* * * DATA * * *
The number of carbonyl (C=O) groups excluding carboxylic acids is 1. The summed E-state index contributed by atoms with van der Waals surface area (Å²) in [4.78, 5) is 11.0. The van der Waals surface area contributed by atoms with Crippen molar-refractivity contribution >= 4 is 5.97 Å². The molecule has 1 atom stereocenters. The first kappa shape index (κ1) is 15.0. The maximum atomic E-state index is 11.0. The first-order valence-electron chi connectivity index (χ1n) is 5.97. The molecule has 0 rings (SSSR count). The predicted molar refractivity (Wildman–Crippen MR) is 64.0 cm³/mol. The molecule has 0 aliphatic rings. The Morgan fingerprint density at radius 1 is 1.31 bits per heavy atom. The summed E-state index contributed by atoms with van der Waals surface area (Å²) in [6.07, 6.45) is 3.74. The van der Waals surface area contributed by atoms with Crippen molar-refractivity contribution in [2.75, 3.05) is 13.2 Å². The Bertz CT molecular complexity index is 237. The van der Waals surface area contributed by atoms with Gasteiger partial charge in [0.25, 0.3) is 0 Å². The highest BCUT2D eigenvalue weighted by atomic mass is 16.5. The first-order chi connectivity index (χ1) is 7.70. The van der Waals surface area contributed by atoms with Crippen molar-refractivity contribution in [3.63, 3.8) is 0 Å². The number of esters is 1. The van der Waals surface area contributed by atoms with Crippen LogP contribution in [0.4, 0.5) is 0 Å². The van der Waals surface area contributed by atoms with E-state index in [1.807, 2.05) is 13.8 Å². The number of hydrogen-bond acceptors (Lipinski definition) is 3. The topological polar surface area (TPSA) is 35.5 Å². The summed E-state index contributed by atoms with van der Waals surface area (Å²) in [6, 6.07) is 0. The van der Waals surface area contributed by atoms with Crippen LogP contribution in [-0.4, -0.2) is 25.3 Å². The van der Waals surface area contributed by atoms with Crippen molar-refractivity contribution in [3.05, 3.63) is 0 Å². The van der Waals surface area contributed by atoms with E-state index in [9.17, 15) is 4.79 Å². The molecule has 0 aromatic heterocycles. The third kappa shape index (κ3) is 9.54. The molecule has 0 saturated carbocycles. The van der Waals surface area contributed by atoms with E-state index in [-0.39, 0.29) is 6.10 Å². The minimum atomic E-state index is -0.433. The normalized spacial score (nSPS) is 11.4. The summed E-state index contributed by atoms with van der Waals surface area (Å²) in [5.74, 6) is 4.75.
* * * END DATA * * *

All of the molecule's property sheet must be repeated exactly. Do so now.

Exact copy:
The number of carbonyl (C=O) groups excluding carboxylic acids is 1. The summed E-state index contributed by atoms with van der Waals surface area (Å²) in [4.78, 5) is 11.0. The van der Waals surface area contributed by atoms with Crippen molar-refractivity contribution >= 4 is 5.97 Å². The molecule has 1 atom stereocenters. The first kappa shape index (κ1) is 15.0. The maximum atomic E-state index is 11.0. The first-order valence-electron chi connectivity index (χ1n) is 5.97. The molecule has 0 rings (SSSR count). The predicted molar refractivity (Wildman–Crippen MR) is 64.0 cm³/mol. The molecule has 0 aliphatic rings. The Morgan fingerprint density at radius 1 is 1.31 bits per heavy atom. The summed E-state index contributed by atoms with van der Waals surface area (Å²) in [6.07, 6.45) is 3.74. The van der Waals surface area contributed by atoms with Crippen molar-refractivity contribution in [2.75, 3.05) is 13.2 Å². The Bertz CT molecular complexity index is 237. The van der Waals surface area contributed by atoms with Gasteiger partial charge in [0.25, 0.3) is 0 Å². The highest BCUT2D eigenvalue weighted by atomic mass is 16.5. The first-order chi connectivity index (χ1) is 7.70. The van der Waals surface area contributed by atoms with Crippen molar-refractivity contribution in [3.63, 3.8) is 0 Å². The number of esters is 1. The van der Waals surface area contributed by atoms with Crippen LogP contribution in [0.4, 0.5) is 0 Å². The van der Waals surface area contributed by atoms with E-state index in [1.807, 2.05) is 13.8 Å². The number of hydrogen-bond acceptors (Lipinski definition) is 3. The topological polar surface area (TPSA) is 35.5 Å². The summed E-state index contributed by atoms with van der Waals surface area (Å²) in [6, 6.07) is 0. The van der Waals surface area contributed by atoms with Crippen LogP contribution in [-0.4, -0.2) is 25.3 Å². The van der Waals surface area contributed by atoms with Crippen molar-refractivity contribution in [3.05, 3.63) is 0 Å². The van der Waals surface area contributed by atoms with E-state index in [9.17, 15) is 4.79 Å². The molecule has 0 aromatic heterocycles. The third kappa shape index (κ3) is 9.54. The molecule has 0 saturated carbocycles. The van der Waals surface area contributed by atoms with E-state index in [-0.39, 0.29) is 6.10 Å². The minimum atomic E-state index is -0.433. The normalized spacial score (nSPS) is 11.4. The summed E-state index contributed by atoms with van der Waals surface area (Å²) in [5.74, 6) is 4.75.